Could Super Mario Bros become an esport? Nintendo might be angling for just that, given a recent announcement regarding the upcoming Super Mario Maker 2.
Ahead of E3 2019, the company will host the Super Mario Maker 2 Invitational 2019, a tournament featuring new levels in the upcoming game. The event will take place alongside the Splatoon 2 World Championship 2019 and Super Smash Bros. Ultimate 3v3 World Championship.
The Super Mario Maker 2 Invitational was announced during Super Mario Maker 2 Direct, a live stream detailing new features for the game including upgraded level design tools and a story mode. Outside its existence, no details were given on the tournament. It is unclear what sort of format it will use, how many competitors will be involved, or what sort of background those competitors may have.
Regardless, this is an interesting development from Nintendo and one that could lead to some intriguing things in the future.
Is Super Mario Bros an Esport?
Outside the original arcade version of the series, Super Mario Bros has never been the kind of head-to-head multiplayer game that can be considered an esport. But that doesn’t mean there isn’t a sizable competitive scene behind the series.
Since the dawn of streaming videos on the internet, speedrunning has been an incredibly popular subsection of gaming. Though players do not compete directly, speedrunners race one another to beat games as quickly as possible. This can be done in a number of ways, ranging from lightning quick dashes through levels to exploiting various bugs and glitches.
The Super Mario series delivered a number of early speedrunning favorites, and remains one of the most hotly contested to this day. Each new installment of the game attracts thousands of players looking to slice their way through as quickly as possible.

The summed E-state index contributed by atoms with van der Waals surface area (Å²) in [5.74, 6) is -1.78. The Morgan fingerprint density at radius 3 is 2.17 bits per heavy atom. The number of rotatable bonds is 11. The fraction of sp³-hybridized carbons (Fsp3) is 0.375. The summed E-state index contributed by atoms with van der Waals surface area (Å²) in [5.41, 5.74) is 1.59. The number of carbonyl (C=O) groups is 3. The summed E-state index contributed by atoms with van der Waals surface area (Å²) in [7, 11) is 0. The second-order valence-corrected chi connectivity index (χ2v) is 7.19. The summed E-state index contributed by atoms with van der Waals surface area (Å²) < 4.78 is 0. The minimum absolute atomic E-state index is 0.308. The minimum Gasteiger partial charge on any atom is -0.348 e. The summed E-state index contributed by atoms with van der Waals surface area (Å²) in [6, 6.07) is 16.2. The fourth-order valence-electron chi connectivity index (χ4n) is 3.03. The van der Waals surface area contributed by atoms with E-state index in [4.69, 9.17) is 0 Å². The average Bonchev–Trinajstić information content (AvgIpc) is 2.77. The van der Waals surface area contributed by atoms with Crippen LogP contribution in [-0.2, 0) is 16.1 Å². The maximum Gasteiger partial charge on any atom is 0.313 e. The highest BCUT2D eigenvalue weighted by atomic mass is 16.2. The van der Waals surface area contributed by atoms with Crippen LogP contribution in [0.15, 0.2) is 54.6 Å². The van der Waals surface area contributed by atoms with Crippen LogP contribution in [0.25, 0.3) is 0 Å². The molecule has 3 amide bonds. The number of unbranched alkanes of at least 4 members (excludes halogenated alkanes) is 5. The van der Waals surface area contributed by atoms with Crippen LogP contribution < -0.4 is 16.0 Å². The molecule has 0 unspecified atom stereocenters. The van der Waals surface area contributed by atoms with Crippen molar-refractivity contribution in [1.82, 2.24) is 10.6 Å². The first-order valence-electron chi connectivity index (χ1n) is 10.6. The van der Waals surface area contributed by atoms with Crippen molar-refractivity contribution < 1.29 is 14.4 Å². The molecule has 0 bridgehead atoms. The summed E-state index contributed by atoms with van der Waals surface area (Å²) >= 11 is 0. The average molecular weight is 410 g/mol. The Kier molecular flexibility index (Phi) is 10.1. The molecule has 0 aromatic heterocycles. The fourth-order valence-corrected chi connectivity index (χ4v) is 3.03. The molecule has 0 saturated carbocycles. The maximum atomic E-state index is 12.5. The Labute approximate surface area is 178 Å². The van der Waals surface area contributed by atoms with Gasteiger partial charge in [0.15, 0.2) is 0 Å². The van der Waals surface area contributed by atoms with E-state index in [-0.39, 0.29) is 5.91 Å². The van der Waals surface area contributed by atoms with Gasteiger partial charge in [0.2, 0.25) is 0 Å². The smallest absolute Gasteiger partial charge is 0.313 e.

So does that make Super Mario Bros an esport? Only if your definition of “esports” doesn’t involve money.
Though there is a sizable talent pool in speedrunning, there hasn’t been much money there in terms of direct competition. Top players can receive sponsorships from esports organizations and run successful Twitch streams, but legitimate speedrunning competitions are rare. Even at notable events like Games Done Quick, races have nothing on the line except pride.
The nature of the Super Mario Maker 2 Invitational is still unclear, but speedrunning competitions could be fertile esports territory. No tournament organizer is touching the field, and the fanbases for certain titles rival some established esports.
If Nintendo decides to take an esports approach to the event, slaps down some money, and flies out top speedrunners, it could make for a unique event. And if that shows there’s a market for speedrunning tournaments, we might just see legitimate Super Mario Bros Esports at some point.